World Mental Health day


Imagine growing up in the digital age, where young adults are subject to the “always-on” world of social media – platforms where exclusion and bullying can be high, leaving our youth feeling vulnerable and reluctant to express their true selves.

The fear of missing out (or FOMO) generated by high levels of social media use can lead to depression and anxiety, so it’s important for us to find a way to break the cycle of digital overload and help our youth grow up strong and resilient. That’s why the theme of World Mental Health Day on October 10 is ‘young people and mental health in a changing world’.

In Australia, national surveys confirm that many of our young people are struggling. “Young people are faced with unique challenges and stressors which are changing all the time,” explains integrative psychologist Leanne Hall. “They need to work hard to keep up, and the pressure to belong and be accepted is partially determined by a changing social ideal, for example, ‘skinny is out, fit is in’ or ‘hipster is out, boho is in’.”

“Suicide is the biggest killer of young people and while it isn’t yet clear that rates of depression, anxiety and body image problems are on the rise necessarily, we are certainly seeing a bigger toll from such conditions.”

Are we making progress?

Sadly, statistics show that mental health issues are prevalent across many age groups. One in 16 Australians are currently experiencing depression and one in nine are experiencing high or very high psychological distress.

The good news, however, is that according to beyondblue, the rate at which we’re getting help is quickly increasing, with around half of all people with a mental health condition now getting treatment.

“We’ve come a long way here – it’s so much more accepted than it used to be,” Hall says. “We still have a way to go though, partly because it’s invisible and carries negative stigma. Especially in relation to social discourses around masculinity – for example the belief that ‘it’s weak to show emotion if you’re a guy’.”

One sign of progress is the growing awareness of the need to increase funding for mental health awareness and treatment, and rethink how funds are allocated. In 2017 the Australian Government dedicated $4 billion to national mental health reform, part of which resulted in the creation of a digital gateway for people struggling with mental health, as well as carers and health professionals, called Head to Health. And the 2018/19 budget included an investment of $338 million for suicide prevention, mental health research and mental health issues in older people.

Bupa has responded to the need for mental health support by providing services focused on wellness and recovery, using an evidence-based approach.

“We are broadening the range and choice of services and supports which are funded for people who are affected by mental illness through the design and development of more community based mental health services that more holistically meet the individual needs of our members,” says Kelly Johnstone, Bupa’s Strategic Projects and Mental Health Partnerships Liaison.

Bupa is also a partner of Kids Helpline, supporting ‘Kids Helpline @ School Wellbeing’, an early intervention and prevention program that covers topics like bullying, resilience, and mental health and safety to help set children up for a happy and emotionally healthy life.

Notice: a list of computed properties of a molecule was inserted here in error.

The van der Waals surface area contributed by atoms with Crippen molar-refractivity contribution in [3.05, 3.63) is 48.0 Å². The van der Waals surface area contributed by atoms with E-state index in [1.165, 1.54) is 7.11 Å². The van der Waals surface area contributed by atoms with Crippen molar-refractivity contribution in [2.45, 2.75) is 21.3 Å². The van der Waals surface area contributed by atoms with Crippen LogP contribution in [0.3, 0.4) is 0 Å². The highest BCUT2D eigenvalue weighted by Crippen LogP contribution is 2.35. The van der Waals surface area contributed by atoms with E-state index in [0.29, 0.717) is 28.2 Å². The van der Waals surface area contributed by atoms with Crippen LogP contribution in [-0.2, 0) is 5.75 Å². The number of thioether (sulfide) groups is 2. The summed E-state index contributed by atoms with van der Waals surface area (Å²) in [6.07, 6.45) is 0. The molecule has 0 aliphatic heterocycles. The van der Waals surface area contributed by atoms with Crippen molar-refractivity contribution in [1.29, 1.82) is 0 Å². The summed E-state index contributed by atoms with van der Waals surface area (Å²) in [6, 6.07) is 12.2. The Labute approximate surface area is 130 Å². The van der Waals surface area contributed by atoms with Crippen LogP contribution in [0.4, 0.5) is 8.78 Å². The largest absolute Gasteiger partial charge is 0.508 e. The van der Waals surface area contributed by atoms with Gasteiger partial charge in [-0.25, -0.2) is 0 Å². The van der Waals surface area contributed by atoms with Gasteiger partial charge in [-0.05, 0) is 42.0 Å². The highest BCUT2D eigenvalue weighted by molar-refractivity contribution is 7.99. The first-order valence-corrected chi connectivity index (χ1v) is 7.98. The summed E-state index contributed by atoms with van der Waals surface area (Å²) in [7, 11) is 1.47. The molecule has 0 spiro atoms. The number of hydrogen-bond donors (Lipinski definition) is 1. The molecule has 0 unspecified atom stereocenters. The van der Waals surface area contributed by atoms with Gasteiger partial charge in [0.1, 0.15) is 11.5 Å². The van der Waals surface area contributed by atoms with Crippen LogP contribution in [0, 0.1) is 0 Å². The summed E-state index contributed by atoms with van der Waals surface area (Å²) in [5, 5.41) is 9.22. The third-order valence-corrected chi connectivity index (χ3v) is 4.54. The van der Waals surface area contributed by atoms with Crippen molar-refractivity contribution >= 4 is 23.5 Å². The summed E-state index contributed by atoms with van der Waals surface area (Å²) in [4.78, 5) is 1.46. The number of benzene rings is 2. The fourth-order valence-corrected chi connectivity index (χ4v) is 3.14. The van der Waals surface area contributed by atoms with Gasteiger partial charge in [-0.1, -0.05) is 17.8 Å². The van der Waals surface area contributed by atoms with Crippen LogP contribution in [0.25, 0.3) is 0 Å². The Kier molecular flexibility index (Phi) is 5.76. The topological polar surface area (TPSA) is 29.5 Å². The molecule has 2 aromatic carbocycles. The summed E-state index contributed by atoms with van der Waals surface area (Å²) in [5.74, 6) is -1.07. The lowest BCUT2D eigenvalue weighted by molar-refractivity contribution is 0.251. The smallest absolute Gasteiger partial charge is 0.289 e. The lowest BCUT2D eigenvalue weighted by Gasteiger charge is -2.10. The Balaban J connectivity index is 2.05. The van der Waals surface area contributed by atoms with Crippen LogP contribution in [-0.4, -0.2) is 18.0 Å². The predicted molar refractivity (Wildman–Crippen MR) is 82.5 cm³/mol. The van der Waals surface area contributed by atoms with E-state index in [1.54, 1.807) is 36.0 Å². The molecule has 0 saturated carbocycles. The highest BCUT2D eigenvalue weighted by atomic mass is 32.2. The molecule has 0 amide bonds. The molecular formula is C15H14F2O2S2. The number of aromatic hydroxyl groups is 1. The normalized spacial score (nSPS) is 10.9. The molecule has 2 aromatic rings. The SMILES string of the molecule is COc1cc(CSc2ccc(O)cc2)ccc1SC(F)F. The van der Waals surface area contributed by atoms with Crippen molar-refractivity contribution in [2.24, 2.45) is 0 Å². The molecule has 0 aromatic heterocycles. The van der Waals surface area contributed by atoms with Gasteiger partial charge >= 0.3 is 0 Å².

Removing the shame associated to mental health issues

As Hall suggests, one barrier to people getting help and making progress in their recovery is the shame around mental health conditions. A survey in the UK found nearly nine out of 10 people with mental health problems said shame and judgement have a negative effect on their lives. Hall says talking about mental health is the best way to make it more accepted.

“We need to have open and regular communication,” Hall says. “Parents need to openly have discussions with their kids, and schools need to be more proactive in teaching kids how to value their mental health and practice self-care,” she says, citing the need to reduce pressure on kids sitting exams as an example.

She adds, “We also need to focus on building resilience – through empowering young people to validate their emotions and teaching coping skills.”

If you need someone to talk to, you can;

  1. call beyondblue on 1300 224 636 24 hours a day, 7 days a week. You can also chat to them online, email them, or join one of their online forums. Get all of the information here.

  2. Lifeline also offer 24/7 telephone crisis support on 13 11 14 and an online chat service

  3. The government’s digital mental health gateway resource is available at

  4. In an emergency, always call Triple Zero (000).

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Furber, G. Flinders University. Social media and young people’s mental health [Online] 2017 [Accessed Sep 2018] Available from:

Harvey SB, Deady M, Wang Min-Jung, et al. Is the prevalence of mental illness increasing in Australia? Evidence from national health surveys and administrative data, 2001–2014. Med J Aust. 2017;206(11):490-3.

Lawrence D, Johnson S, Hafekost J, et al. Australian Government. Department of Health. The mental health of children and adolescents: Report on the second Australian child and adolescent survey of mental health and wellbeing [Online] 2015 [Accessed Sep 2018] Available from:

Mental Health Australia. 2018-19 federal budget summary [Online] 2018 [Accessed Sep 2018] Available from:

Mental Health Foundation (UK). Stigma and discrimination [Online, accessed Sep 2018] Available from:

World Federation for Mental Health. World Mental Health Day 2018 – World Federation for Mental Health [Online, accessed Sep 2018] Available from:

World Federation for Mental Health. World Mental Health Day history – World Federation for Mental Health [Online, accessed Sep 2018] Available from: